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Superparamagnetic Triblock/Fe2O3 Nanofibers

Guojun Liu* and Xiaohu Yan

Department of Chemistry, University of Calgary,
Calgary, Alberta T2N 1N4 CANADA

This is an abstract for a presentation given at the
Ninth Foresight Conference on Molecular Nanotechnology.
There will be a link from here to the full article when it is available on the web.


Block copolymers self-assemble in bulk forming various intricate nanometer-sized block segregation patterns.1 Block-segregated solids of diblock copolymers have been processed chemically in the past to yield nanofibers,2, 3, 4, 5 nanospheres,6 nanochannels in thin films,7, 8 inorganic nanoparticles in polymer matrices,9, 10, 11, 12 and photolithographic masks with nanometer-sized patterns.13 Linear triblocks AnBmCl, where A, B, and C denote different monomers, are far richer in block segregation patterns than diblocks. Despite this, there have been only a few reports of nanostructure preparation from block-segregated triblock solids. Here we report the preparation of polymer/Fe2O3 hybrid nanofibers from processing films of a triblock copolymer polystyrene-block-poly(2-cinnamoyloxyethyl methacrylate)-block-poly(t-butyl acrylate) or PS-b-PCEMA-b-PtBA. Also to be reported will be the superparamagnetism of the hybrid nanofibers and their alignment in magnetic fields.

structural  formula

The preparation involved the self-assembly of the blocks in thin films into concentric PCEMA and PtBA cylinders dispersed in the matrix of PS (A-->B of Scheme 1). The cylindrical structures were then locked in by photo-crosslinking the PCEMA shells (B-->C). Dissolving the films in THF yielded individual nanofibers with PS coronas, PCEMA middle layers, and PtBA cores (C-->D). Nanotubes with poly(acrylic acid)- or PAA-lined cores were obtained after cleaving the t-butyl groups from PtBA (D-->E). Producing Fe2O3 nanoparticles in the PAA cores yielded solvent-dispersible superparamagnetic block copolymer/inorganic hybrid nanofibers (E-->F).

Scheme I
Scheme I


  1. For a review on triblock morphologies, see, for example, F. S. Bates, G. H. Fredrickson Phys. Today 1999, February issue, 32.
  2. a) Liu, G.; Ding, J.; Qiao, L.; Guo, A.; Gleeson, J. T.; Dymov, B.; Hashimoto, T.; Saijo, K. Chem. Eur. J. 1999, 5, 2740. b) Liu, G.; Qiao, L.; Guo, A. Macromolecules 1996, 29, 5508-5510.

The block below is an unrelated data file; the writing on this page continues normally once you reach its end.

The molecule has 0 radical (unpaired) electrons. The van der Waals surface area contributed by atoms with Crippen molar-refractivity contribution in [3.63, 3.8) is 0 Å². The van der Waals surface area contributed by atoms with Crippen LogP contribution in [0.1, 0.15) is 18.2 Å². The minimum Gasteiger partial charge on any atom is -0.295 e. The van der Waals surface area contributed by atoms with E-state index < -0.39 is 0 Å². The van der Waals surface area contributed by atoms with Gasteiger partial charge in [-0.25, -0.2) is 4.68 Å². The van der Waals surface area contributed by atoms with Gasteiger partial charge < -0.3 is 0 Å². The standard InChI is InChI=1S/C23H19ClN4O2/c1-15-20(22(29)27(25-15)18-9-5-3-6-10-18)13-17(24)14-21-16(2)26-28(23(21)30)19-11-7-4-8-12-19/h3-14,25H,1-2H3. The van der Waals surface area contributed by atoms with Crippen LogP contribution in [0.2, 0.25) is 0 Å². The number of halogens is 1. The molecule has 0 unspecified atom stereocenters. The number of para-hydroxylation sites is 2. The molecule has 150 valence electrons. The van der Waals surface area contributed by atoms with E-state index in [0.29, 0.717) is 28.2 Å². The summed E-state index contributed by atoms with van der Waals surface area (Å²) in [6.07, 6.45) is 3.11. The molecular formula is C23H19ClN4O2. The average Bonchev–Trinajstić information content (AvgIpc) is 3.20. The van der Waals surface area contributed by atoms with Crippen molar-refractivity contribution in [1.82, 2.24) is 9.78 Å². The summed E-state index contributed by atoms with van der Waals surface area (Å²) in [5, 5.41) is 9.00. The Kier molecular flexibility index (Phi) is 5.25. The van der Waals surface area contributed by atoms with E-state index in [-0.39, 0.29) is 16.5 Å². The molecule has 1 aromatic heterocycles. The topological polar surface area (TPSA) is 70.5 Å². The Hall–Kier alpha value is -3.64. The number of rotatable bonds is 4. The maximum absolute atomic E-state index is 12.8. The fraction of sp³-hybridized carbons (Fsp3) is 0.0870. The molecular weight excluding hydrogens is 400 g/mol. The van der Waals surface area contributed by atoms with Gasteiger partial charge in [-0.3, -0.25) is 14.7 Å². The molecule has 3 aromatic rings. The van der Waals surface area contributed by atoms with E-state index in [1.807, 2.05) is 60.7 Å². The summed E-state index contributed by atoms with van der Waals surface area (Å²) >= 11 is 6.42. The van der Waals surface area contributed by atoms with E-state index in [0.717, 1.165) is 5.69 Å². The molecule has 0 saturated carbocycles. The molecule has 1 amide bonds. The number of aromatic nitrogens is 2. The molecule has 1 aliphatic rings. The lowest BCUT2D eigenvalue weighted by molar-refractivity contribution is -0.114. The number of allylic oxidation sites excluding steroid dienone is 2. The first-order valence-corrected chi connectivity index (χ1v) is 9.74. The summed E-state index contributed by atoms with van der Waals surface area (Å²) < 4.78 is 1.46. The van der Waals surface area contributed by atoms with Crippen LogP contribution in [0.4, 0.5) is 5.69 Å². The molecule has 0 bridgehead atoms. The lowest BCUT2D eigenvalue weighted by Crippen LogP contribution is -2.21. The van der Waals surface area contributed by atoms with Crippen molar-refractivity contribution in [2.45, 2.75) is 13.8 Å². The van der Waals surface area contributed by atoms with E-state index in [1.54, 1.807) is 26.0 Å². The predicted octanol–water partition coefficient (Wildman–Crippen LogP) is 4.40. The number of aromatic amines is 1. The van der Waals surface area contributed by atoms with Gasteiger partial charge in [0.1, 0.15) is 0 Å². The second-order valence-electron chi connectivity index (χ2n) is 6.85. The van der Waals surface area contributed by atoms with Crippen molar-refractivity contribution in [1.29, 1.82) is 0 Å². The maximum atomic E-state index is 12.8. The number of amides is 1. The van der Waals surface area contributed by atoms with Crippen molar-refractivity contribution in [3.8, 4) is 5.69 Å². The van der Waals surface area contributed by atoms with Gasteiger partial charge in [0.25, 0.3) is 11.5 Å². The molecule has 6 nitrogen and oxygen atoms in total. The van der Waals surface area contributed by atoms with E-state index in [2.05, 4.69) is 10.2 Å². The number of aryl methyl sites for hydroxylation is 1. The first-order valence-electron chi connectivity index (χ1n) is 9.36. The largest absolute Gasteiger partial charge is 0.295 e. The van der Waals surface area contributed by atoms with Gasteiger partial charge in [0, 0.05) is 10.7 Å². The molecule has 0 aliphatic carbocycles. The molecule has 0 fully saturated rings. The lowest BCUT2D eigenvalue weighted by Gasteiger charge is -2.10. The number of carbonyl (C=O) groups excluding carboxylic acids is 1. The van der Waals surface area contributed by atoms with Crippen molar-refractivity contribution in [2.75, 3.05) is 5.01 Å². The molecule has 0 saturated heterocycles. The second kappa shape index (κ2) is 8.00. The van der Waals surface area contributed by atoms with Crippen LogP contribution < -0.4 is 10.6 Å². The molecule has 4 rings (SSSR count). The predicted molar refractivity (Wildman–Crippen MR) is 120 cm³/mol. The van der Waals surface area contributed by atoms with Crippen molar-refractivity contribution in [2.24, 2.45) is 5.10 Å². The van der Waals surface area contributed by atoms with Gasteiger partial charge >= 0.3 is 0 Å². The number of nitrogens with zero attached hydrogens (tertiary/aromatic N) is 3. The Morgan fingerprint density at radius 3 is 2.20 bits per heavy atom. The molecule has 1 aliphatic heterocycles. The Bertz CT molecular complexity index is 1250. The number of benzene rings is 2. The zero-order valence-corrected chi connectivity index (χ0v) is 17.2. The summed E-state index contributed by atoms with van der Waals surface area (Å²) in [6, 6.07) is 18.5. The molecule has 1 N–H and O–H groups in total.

3. Massey, J.; Power, K. N.; Manners, I. Winnik, M. A. J. Am. Chem. Soc. 1998, 120, 9533.
  4. Won, Y.-Y., Davis, H.T. and Bates, F.S., Science 1999, 283, 960.
  5. Zhang, L.; Eisenberg, A. Science 1995, 268, 1728.
  6. Ishizu, K.; Fukutomi, T. J. Polym Sci: Part C: Polym Lett. 1988, 26, 281.
  7. a) Liu, G.; Ding, J.; Hashimoto, T.; Saijo, K.; Winnik, F. M.; Nigam, S. Chem. Mater. 1999, 11, 2233. b) Liu, G.; Ding, J.; Guo, A.; Herfort, M.; Bazett-Jones, D. Macromolecules 1997, 30, 1851.
  8. Lee, J.-S.; Hirao, A.; Nakahama, S. Macromolecules 1989, 22, 2602.
  9. Boontongkong, Y.; Cohen, R.E.; Rubner, M.F. Chem. Mater. 2000, 12, 1628.
  10. Fink, Y.; Urbas, A.M.; Bawendi, G.G.; Joannopoulos, J.D.; Thomas, E.L. Lightwave Technol. 1999, 17, 1963.
  11. Hashimoto, T.; Tsutsumi, K.; Funaki, Y. Langmuir 1997, 13, 6869.
  12. Templin, M.; Franck, A.; DuChesne, A.; Leist, H.; Zhang, Y.M.; Ulrich, R.; Schadler, V.; Wiesner, U. Science 1997, 278, 5344.
  13. Park, M.; Harrison, C.; Chaikin, P.M.; Register, R.A.; Adamson, D.H. Science 1997, 276, 1401.

Abstract in RTF format 25,419 bytes

*Corresponding Address:
Guojun Liu
Department of Chemistry, University of Calgary
2500 University Dr., NW, Calgary, Alberta T2N 1N4 CANADA
Phone: 403-220-5343
Fax: 403-289-9488


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